CORE DRILLING IN THE MANSON IMPACT STRUCTURE PROVIDES ABUNDANT RESEARCH MATERIALS AND NEW INSIGHTS INTO THE GEOLOGY OF A WELL-PRESERVED COMPLEX IMPACT CRATER
R. R. Anderson, B.J. Witzke, D.J. Roddy, and E.M. Shoemaker
The Geological Society of
1994 Annual Meeting
Seattle, WA, October 24-27, 1994
1994 Program with Abstracts, v. 26, no. 7, p. A-337
The recovery of 1283 m of drill core from the Manson Impact Structure (MIS) in 1991-1992 provided significant new material for numerous investigations of the structure. The research drilling program, sponsored by the Iowa Department of Natural Resources - Geological Survey Bureau and the U.S. Geological Survey, produced 12 cores from all terranes of the structure; the Central Peak (7 cores), Crater Moat (3 cores), and Terrace Terrane (2 cores). Six impact lithologies were identified and assigned non-generic classifications: (1) crystalline basement rocks (CR), (2) crystalline clast breccia with sandy matrix (SM), and (3) melt matrix (MM), (4) Keweenawan shale breccia (KSB), (5) Phanerozoic clast breccia (PCB), and (6) overturned strata (OS). The CR includes large blocks of basement gneiss and granite displaying pseudotachylite dikes and multiple microscopic shock metamorphic features. The SM is a fragmental breccia composed of clasts of crystalline basement rocks in a matrix of sand- to silt-size crystalline rock fragments and mineral grains. Virtually all grains show multiple shock metamorphic features. The MM is dominated by a matrix of devitrified melt-rock and finely powdered crystalline rocks with recrystallized quartz and sanidine and minor crystalline rock clasts and represents suevite and/or melt layer. The KSB is a suevite, dominated by clasts of Proterozoic (Keweenawan) shale and devitrified melt-rock. The CR, SM, MM, and KSB were encountered only on the Central Peak. The OS is an inverted and thinned sequence of Proterozoic and Paleozoic clastic strata, encountered only on the Terrace Terrane and interpreted as a late-stage ejecta flap, structurally-preserved on a down-dropped block. The PCB is a matrix-dominated unit with large clasts dominated by the shallowest pre-impact strata (Cretaceous shale) with lesser numbers of Phanerozoic clasts and rare clasts of Proterozoic material and meltrock. The PCB is found everywhere in the MIS (including the Central Peak Pit) and was probably originally emplaced outside of the transient crater as Bunte breccia-like deposit overlain by fall-out suevite, then transported back into the crater very shortly after crater formation.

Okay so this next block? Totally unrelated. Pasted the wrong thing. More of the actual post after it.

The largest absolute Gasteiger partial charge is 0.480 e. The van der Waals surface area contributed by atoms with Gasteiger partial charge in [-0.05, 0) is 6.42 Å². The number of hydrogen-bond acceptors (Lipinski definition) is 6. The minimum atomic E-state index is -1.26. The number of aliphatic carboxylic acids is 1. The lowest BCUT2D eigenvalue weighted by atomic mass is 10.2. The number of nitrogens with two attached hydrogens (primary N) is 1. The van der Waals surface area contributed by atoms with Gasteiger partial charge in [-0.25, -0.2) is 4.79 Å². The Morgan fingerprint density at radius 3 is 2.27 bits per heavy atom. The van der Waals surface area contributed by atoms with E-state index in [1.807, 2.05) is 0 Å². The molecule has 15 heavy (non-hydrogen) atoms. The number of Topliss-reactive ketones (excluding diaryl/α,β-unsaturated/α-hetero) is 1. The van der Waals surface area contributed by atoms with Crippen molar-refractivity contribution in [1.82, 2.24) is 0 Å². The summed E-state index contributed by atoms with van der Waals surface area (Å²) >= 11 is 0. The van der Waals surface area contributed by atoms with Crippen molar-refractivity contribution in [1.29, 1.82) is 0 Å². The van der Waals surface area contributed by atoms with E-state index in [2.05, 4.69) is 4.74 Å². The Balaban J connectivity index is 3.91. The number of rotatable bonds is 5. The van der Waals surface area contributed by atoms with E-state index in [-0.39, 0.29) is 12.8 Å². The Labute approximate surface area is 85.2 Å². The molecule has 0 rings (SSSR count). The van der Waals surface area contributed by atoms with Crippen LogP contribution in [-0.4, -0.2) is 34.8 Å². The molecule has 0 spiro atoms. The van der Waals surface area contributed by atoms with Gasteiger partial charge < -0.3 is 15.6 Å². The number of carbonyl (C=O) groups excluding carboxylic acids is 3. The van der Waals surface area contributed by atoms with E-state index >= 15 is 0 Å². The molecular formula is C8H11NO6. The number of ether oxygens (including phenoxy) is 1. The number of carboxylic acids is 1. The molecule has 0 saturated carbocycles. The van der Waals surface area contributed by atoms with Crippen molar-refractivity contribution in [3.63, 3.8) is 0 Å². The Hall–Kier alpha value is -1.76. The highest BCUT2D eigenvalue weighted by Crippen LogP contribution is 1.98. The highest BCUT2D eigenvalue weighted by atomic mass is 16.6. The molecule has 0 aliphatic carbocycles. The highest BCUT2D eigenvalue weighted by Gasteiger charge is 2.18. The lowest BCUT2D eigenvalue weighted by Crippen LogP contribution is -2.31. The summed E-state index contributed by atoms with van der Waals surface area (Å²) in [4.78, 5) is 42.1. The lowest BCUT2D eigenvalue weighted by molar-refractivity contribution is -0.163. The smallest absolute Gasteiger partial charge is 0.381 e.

Numerous research projects are in progress or have recently been completed, and will be presented in this theme session and published in upcoming GSA Special Papers or professional journals. Among the new information is a slightly modified average crater diameter of 36.5 km (max. 37.8 km NW; min. 35 km NE). Also, the presence of PCB, in over 90% of the drill penetrations of the MIS, implies the nearly complete preservation of underlying impact materials, tempting targets for future drilling. Current and future research will make the MIS one of the best-studied complex impact structures on Earth.